Russia and the U.S. have now a better chance to avoid a collision course and while disagreeing on many issues stop the slide towards a new military-political confrontation in Europe. Possibly by freezing existing levels and even mutual withdrawal of forward positioned forces and by agreeing at last that all military planes should fly with transponders switched on. So far NATO has been refusing Russian offers for a common policy on that matter. Now that Russia in Syria has stopped the sequence of regime changes and newly elected American president paralleling condemned bombing of Belgrade, invasion of Iraq and Libya, two sides could cooperate not against each other as previous but with each other crushing. Daesh in Syria and Iraq and imposing a political solution. Now that Russia after not been listened to her protests for more than two decades has stopped the greedy and mindless expansion of Western alliances on the territories it considered vital to its security by showing its will and resolve, there is a possibility for a solution of the Ukrainian problem before the country melts down or collapses. Trump showed no interest in fueling Ukrainian conflict. Russia and the U.S. could even try together and bringing in other partners on a common effort of strengthening international strategic, stability including finding a constructive role for nuclear weapons in the new more turmolous world.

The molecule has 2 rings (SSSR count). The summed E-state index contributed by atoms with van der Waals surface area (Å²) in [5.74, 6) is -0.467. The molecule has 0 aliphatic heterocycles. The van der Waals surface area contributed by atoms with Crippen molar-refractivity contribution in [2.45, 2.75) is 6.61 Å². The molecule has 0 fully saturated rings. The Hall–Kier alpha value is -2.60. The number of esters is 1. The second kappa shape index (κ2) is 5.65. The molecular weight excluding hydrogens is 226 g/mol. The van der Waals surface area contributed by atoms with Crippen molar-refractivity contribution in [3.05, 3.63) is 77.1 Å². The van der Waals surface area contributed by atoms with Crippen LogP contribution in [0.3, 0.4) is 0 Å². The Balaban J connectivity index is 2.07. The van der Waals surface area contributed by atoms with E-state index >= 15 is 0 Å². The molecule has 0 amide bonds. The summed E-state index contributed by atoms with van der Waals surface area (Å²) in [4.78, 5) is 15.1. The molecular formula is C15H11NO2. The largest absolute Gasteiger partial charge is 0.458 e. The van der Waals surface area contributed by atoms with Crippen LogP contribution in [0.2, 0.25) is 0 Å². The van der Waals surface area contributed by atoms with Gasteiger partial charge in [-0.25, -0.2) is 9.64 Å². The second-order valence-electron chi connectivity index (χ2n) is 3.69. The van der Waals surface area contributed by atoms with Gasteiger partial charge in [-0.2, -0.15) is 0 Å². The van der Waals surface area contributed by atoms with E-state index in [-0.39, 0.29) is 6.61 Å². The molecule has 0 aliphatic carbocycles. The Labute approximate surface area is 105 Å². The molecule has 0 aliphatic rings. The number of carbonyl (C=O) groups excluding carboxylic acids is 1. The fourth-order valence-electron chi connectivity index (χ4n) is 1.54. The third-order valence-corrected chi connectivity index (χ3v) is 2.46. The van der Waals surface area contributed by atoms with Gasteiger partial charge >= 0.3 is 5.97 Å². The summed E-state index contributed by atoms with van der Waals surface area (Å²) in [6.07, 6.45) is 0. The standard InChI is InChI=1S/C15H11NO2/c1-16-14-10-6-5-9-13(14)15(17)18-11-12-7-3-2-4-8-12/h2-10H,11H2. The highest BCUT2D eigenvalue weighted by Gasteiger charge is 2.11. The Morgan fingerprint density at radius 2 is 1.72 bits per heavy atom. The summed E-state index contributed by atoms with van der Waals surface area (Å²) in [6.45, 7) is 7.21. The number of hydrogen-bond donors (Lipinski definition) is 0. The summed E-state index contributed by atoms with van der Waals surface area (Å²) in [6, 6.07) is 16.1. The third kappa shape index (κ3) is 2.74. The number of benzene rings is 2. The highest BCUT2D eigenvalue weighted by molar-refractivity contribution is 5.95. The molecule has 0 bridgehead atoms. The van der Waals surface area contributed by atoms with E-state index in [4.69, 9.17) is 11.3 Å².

But, of course, nobody knows whether that could happen and what would happen and whether the new American president could make any, even constructive and wise steps with the majority of U.S. elite almost physically hating him and the country divided.